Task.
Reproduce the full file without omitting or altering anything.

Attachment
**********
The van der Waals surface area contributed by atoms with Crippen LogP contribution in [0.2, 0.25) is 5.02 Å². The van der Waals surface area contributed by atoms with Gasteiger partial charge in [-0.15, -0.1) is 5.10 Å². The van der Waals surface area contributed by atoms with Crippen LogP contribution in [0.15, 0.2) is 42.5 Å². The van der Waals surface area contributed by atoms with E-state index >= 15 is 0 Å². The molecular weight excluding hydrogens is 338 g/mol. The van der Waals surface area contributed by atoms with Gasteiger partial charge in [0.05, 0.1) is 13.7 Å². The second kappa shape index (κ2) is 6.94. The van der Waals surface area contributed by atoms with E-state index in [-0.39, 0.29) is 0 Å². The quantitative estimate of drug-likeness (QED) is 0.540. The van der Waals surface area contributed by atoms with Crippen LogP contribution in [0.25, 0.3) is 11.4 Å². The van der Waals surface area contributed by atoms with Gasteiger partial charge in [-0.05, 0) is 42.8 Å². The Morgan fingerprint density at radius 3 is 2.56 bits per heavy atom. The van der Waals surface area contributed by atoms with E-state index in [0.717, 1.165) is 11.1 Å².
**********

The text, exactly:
The van der Waals surface area contributed by atoms with Crippen LogP contribution in [0.2, 0.25) is 5.02 Å². The van der Waals surface area contributed by atoms with Gasteiger partial charge in [-0.15, -0.1) is 5.10 Å². The van der Waals surface area contributed by atoms with Crippen LogP contribution in [0.15, 0.2) is 42.5 Å². The van der Waals surface area contributed by atoms with E-state index >= 15 is 0 Å². The molecular weight excluding hydrogens is 338 g/mol. The van der Waals surface area contributed by atoms with Gasteiger partial charge in [0.05, 0.1) is 13.7 Å². The second kappa shape index (κ2) is 6.94. The van der Waals surface area contributed by atoms with E-state index in [-0.39, 0.29) is 0 Å². The quantitative estimate of drug-likeness (QED) is 0.540. The van der Waals surface area contributed by atoms with Crippen LogP contribution in [0.25, 0.3) is 11.4 Å². The van der Waals surface area contributed by atoms with Gasteiger partial charge in [-0.05, 0) is 42.8 Å². The Morgan fingerprint density at radius 3 is 2.56 bits per heavy atom. The van der Waals surface area contributed by atoms with E-state index in [0.717, 1.165) is 11.1 Å².